Have you heard of the flipped classroom teaching model? It is a teaching technique that is gaining steam across the country. The idea is that students do their homework during classroom time, and lectures are done outside of the classroom via the Internet. This allows for classroom activity to remain centered around student and teacher collaboration.
The argument is that with traditional teaching models, students can be overrun by homework assignments. When students don’t fully understand the lesson plan, completing homework at home can be difficult. For students who lack structure and guidance in the home, or a quiet place to study, completing assignments outside of school can become a nightmare.
In a recent article, Tech Decisions shared an interesting case study about Clintondale High School near Detroit. Clintondale spends most of class time giving students help rather than classroom lectures. Additionally, multimedia presentations and video conferencing with other classrooms around the world have become part of the school day for a more interactive environment.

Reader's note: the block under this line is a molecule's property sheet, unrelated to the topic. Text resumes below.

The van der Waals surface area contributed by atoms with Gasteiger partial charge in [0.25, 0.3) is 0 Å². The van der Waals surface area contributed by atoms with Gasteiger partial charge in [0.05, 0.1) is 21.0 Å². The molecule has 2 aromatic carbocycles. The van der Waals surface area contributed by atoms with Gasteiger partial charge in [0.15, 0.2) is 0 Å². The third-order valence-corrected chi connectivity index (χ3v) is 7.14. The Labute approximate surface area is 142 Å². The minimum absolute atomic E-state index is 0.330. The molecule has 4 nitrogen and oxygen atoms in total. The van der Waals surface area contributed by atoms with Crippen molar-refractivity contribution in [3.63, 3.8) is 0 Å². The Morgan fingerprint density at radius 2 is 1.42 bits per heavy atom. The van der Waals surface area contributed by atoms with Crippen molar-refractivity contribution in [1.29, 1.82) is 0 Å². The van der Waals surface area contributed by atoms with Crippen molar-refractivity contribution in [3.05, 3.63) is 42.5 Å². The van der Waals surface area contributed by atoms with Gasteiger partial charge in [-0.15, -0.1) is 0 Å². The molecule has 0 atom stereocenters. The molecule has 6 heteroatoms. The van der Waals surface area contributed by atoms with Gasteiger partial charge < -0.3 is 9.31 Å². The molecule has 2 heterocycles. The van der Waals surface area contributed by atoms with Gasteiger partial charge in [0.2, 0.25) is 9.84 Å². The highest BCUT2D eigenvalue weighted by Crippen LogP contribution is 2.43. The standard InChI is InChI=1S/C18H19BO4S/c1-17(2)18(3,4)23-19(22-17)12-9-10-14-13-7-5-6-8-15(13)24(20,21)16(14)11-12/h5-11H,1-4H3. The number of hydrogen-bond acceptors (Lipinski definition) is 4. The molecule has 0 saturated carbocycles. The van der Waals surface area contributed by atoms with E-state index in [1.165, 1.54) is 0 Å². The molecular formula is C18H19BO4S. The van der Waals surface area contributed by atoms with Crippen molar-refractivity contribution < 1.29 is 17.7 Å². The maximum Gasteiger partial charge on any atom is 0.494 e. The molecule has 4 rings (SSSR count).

For this school and many others like it, the individualized attention is working. Chronic failure rates have dropped dramatically, while college readiness scores have more than doubled to nearly 29 percent. The best part is that this new approach requires a very minimal investment in technology upgrades, and no alterations to existing network infrastructure. It’s a great approach for schools experiencing a decrease in financial resources. In Clintondale’s case, they needed to purchase five PCs with powerful CPU capacity to support the increase in PowerPoint presentation creation, a few USB microphones so teachers could record themselves for lessons, and two tablets for greater mobility options.
Students vary in how they learn best. That calls for leaders in education to be open to evaluating new strategies for helping students grow, both personally and developmentally. It’s great to see students achieving impressive levels of success because teachers are taking better notice of their needs.
We’d like to hear from educators whose students have seen academic gains with this method or another alternative educational model. Share your results with us, or tweet your tips to @ViewSonic.